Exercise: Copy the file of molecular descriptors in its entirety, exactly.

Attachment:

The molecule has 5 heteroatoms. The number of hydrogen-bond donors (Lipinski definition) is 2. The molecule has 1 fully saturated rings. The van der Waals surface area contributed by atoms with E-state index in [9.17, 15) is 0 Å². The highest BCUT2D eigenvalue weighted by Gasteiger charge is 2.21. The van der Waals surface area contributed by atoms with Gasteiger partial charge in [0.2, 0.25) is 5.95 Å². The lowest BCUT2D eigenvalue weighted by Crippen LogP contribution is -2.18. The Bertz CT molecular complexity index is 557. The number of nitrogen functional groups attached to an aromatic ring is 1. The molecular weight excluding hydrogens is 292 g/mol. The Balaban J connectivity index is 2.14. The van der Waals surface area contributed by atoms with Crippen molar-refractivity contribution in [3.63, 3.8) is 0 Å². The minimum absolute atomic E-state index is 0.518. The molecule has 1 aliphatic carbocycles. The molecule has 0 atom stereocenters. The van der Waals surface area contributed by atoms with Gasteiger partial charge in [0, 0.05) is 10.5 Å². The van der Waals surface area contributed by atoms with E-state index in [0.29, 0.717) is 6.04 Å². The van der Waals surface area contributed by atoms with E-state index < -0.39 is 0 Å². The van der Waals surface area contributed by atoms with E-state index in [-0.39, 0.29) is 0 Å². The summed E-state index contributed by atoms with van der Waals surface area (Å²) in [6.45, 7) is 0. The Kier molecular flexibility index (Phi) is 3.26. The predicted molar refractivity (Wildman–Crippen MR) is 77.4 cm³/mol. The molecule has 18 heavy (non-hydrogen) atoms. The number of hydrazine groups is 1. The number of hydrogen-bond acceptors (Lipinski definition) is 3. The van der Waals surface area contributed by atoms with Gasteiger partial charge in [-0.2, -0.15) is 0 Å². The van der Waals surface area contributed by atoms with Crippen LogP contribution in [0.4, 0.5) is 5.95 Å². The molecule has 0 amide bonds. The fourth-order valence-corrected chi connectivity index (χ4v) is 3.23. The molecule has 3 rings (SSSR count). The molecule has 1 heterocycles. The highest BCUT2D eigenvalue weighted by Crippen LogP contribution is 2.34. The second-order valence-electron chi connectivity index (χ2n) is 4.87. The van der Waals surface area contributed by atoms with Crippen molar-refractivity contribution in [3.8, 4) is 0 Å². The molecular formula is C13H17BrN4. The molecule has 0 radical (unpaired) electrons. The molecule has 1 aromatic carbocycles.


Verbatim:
The molecule has 5 heteroatoms. The number of hydrogen-bond donors (Lipinski definition) is 2. The molecule has 1 fully saturated rings. The van der Waals surface area contributed by atoms with E-state index in [9.17, 15) is 0 Å². The highest BCUT2D eigenvalue weighted by Gasteiger charge is 2.21. The van der Waals surface area contributed by atoms with Gasteiger partial charge in [0.2, 0.25) is 5.95 Å². The lowest BCUT2D eigenvalue weighted by Crippen LogP contribution is -2.18. The Bertz CT molecular complexity index is 557. The number of nitrogen functional groups attached to an aromatic ring is 1. The molecular weight excluding hydrogens is 292 g/mol. The Balaban J connectivity index is 2.14. The van der Waals surface area contributed by atoms with Crippen molar-refractivity contribution in [3.63, 3.8) is 0 Å². The minimum absolute atomic E-state index is 0.518. The molecule has 1 aliphatic carbocycles. The molecule has 0 atom stereocenters. The van der Waals surface area contributed by atoms with Gasteiger partial charge in [0, 0.05) is 10.5 Å². The van der Waals surface area contributed by atoms with E-state index in [0.29, 0.717) is 6.04 Å². The van der Waals surface area contributed by atoms with E-state index < -0.39 is 0 Å². The van der Waals surface area contributed by atoms with E-state index in [-0.39, 0.29) is 0 Å². The summed E-state index contributed by atoms with van der Waals surface area (Å²) in [6.45, 7) is 0. The Kier molecular flexibility index (Phi) is 3.26. The predicted molar refractivity (Wildman–Crippen MR) is 77.4 cm³/mol. The molecule has 18 heavy (non-hydrogen) atoms. The number of hydrazine groups is 1. The number of hydrogen-bond acceptors (Lipinski definition) is 3. The van der Waals surface area contributed by atoms with Gasteiger partial charge in [-0.2, -0.15) is 0 Å². The van der Waals surface area contributed by atoms with Crippen LogP contribution in [0.4, 0.5) is 5.95 Å². The molecule has 0 amide bonds. The fourth-order valence-corrected chi connectivity index (χ4v) is 3.23. The molecule has 3 rings (SSSR count). The molecule has 1 heterocycles. The highest BCUT2D eigenvalue weighted by Crippen LogP contribution is 2.34. The second-order valence-electron chi connectivity index (χ2n) is 4.87. The van der Waals surface area contributed by atoms with Crippen molar-refractivity contribution in [3.8, 4) is 0 Å². The molecular formula is C13H17BrN4. The molecule has 0 radical (unpaired) electrons. The molecule has 1 aromatic carbocycles.